France probes care homes group Orpea after malpractice claims

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  • France launches probes into Orpea
  • Company has denied allegations of mistreatment
  • Says will cooperate with investigations
  • Orpea dismissed its director general on Sunday

PARIS, Feb 1 (Reuters) - France will launch a wide-ranging investigation into care homes group Orpea (ORP.PA), which is at the centre of allegations of malpractice it has repeatedly denied, the government said on Tuesday, adding it would also review rules for the whole sector.

Orpea, one of Europe's biggest for-profit care home groups alongside French rival Korian (KORI.PA), has lost around half its market value since the first extracts of a book alleging malpractice in its care homes were published on Jan. 24.

"These are extremely serious allegations," Prime Minister Jean Castex said of the accusations. Made in the book by independent journalist Victor Castanet, they include claims of severe failings in hygiene care in a home for elderly people in a wealthy Paris suburb.

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Orpea's care homes will be subjected to administrative and financial checks across France, Castex and Minister Brigitte Bourguignon said, after she met Orpea's bosses on Tuesday.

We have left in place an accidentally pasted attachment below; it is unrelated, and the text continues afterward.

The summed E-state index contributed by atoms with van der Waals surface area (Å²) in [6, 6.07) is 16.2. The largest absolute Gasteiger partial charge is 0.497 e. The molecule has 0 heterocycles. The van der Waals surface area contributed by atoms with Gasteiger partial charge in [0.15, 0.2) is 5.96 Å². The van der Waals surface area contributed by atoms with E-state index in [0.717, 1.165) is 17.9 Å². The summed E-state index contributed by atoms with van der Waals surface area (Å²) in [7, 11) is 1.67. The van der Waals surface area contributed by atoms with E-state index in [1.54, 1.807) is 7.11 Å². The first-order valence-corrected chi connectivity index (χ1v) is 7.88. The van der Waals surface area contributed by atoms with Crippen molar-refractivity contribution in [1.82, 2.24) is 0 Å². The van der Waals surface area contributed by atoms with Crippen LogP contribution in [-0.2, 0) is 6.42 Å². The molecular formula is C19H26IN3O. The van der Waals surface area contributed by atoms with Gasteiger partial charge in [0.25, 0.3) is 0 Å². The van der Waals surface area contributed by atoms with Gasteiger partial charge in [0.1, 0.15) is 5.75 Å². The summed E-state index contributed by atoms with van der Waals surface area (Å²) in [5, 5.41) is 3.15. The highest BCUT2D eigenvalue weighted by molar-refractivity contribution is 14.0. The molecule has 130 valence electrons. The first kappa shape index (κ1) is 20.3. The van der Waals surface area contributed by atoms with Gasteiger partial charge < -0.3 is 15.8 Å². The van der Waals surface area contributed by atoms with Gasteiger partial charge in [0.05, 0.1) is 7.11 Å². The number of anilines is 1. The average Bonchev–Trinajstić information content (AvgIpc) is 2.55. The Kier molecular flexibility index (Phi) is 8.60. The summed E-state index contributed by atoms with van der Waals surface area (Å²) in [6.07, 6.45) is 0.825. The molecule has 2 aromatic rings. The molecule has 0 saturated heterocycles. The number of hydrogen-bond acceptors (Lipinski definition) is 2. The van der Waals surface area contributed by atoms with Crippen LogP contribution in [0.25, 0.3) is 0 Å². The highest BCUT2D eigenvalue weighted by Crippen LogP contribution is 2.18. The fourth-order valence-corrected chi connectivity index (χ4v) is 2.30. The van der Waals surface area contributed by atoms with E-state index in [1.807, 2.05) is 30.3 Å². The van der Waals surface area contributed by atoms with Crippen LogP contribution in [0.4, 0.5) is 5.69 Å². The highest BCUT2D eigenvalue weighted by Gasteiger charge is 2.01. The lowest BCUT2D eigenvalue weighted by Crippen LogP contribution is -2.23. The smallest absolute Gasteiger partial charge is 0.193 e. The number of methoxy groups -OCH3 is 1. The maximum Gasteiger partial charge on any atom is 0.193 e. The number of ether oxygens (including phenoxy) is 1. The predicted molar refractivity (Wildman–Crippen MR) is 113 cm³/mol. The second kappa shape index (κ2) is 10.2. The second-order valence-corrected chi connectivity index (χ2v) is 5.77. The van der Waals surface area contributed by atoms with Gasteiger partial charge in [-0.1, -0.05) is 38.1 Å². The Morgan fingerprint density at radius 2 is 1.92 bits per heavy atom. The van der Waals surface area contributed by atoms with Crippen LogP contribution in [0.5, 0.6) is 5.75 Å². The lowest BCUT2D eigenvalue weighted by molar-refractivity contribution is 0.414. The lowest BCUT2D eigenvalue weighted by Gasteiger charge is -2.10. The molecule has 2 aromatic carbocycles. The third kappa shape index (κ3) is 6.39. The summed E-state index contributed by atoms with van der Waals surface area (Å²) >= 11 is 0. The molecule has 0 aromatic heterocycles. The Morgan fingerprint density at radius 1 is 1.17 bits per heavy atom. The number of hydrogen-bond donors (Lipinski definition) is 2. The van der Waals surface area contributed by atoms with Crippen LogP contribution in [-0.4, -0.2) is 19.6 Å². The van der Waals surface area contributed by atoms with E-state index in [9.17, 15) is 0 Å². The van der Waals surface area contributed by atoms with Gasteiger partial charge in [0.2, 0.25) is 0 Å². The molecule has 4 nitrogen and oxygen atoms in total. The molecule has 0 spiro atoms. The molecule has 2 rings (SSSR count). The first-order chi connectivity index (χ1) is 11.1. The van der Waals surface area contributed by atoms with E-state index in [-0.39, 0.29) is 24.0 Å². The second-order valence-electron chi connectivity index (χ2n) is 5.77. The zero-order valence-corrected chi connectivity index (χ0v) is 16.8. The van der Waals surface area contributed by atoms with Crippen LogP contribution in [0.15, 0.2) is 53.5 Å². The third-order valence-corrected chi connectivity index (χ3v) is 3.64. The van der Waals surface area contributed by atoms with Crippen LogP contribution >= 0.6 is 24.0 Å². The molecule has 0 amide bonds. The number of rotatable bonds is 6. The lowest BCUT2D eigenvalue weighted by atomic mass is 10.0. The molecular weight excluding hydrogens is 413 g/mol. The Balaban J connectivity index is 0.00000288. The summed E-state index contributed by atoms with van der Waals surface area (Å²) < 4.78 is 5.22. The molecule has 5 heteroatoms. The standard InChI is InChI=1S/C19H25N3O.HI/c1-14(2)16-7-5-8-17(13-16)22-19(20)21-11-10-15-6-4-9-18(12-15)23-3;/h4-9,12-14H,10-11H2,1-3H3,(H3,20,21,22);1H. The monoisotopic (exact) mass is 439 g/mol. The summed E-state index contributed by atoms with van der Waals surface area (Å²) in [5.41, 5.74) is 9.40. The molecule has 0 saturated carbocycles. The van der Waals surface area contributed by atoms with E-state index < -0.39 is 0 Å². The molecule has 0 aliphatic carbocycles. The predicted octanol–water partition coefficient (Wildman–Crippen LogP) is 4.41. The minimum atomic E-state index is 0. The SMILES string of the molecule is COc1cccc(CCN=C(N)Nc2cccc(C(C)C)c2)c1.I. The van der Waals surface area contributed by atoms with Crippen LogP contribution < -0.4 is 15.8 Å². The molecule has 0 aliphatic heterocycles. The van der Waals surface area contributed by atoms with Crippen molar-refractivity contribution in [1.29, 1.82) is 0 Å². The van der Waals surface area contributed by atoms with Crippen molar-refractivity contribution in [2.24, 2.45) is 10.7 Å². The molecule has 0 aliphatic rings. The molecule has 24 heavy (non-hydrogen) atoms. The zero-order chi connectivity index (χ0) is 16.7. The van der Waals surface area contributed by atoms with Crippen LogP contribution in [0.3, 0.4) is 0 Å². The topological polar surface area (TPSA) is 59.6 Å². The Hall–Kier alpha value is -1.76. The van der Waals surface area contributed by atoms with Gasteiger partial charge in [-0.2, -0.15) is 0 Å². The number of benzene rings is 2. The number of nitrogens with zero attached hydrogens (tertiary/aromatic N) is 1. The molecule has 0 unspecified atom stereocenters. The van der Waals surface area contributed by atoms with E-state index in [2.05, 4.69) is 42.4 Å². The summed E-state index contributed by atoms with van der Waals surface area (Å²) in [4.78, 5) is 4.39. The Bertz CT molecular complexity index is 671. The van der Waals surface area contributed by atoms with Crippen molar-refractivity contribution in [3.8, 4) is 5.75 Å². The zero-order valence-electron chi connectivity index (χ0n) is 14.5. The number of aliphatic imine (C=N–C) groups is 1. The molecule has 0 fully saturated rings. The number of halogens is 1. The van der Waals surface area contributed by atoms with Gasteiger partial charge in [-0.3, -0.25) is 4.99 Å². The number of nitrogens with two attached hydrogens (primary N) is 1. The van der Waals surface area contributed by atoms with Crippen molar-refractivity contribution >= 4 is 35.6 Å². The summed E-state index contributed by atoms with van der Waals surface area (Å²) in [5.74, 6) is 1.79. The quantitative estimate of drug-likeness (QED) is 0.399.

The government, Castex told parliament, will also look into strengthening the requirements for companies to open and run care homes. Proposals are expected by the end of the month.

Philippe Charrier, who was appointed as Orpea's new CEO on Sunday as the previous one was fired following the allegations, said he welcomed the government's upcoming checks and Orpea would cooperate with authorities.

He also reiterated the group's rejection of allegations of widespread maltreament.

"Several of those accusations (in the book) are baseless, I have proof of that," he told reporters after meeting Bourguignon, without going into details.

The group was not perfect, but was trying to be, he said, adding that Orpea was also launching its own, independent audit.

Orpea is rapidly expanding, adding over 1,000 beds over its third quarter last year, as it looks to increase its revenue by more than 14% to over 4.2 billion euros ($4.73 billion) this year compared to before the pandemic.

Its shares traded below 40 euros for much of Tuesday, their lowest level since 2013.

($1 = 0.8879 euros)

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Additional reporting by Benoit Sudip Kar-Gupta, Sophie Louet Writing by Ingrid Melander; editing by Barbara Lewis

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